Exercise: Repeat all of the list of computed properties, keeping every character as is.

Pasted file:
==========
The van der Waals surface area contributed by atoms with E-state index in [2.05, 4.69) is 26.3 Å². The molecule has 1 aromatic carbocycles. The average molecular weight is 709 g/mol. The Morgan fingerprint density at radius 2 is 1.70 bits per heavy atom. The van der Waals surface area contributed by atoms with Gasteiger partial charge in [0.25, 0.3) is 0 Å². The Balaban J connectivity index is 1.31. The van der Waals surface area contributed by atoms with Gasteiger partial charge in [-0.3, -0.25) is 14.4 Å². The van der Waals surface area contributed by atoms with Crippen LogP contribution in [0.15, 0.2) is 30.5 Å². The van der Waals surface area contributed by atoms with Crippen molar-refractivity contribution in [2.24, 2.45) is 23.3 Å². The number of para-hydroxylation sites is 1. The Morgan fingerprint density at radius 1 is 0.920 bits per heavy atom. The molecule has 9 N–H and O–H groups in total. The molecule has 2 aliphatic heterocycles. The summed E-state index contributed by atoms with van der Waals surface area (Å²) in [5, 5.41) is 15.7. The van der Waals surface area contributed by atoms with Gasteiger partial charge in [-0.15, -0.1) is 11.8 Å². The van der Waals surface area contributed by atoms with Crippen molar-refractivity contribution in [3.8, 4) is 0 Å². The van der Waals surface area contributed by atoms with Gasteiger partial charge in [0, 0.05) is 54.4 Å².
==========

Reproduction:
The van der Waals surface area contributed by atoms with E-state index in [2.05, 4.69) is 26.3 Å². The molecule has 1 aromatic carbocycles. The average molecular weight is 709 g/mol. The Morgan fingerprint density at radius 2 is 1.70 bits per heavy atom. The van der Waals surface area contributed by atoms with Gasteiger partial charge in [0.25, 0.3) is 0 Å². The Balaban J connectivity index is 1.31. The van der Waals surface area contributed by atoms with Gasteiger partial charge in [-0.3, -0.25) is 14.4 Å². The van der Waals surface area contributed by atoms with Crippen LogP contribution in [0.15, 0.2) is 30.5 Å². The van der Waals surface area contributed by atoms with Crippen molar-refractivity contribution in [2.24, 2.45) is 23.3 Å². The number of para-hydroxylation sites is 1. The Morgan fingerprint density at radius 1 is 0.920 bits per heavy atom. The molecule has 9 N–H and O–H groups in total. The molecule has 2 aliphatic heterocycles. The summed E-state index contributed by atoms with van der Waals surface area (Å²) in [5, 5.41) is 15.7. The van der Waals surface area contributed by atoms with Gasteiger partial charge in [-0.15, -0.1) is 11.8 Å². The van der Waals surface area contributed by atoms with Crippen molar-refractivity contribution in [3.8, 4) is 0 Å². The van der Waals surface area contributed by atoms with Gasteiger partial charge in [0, 0.05) is 54.4 Å².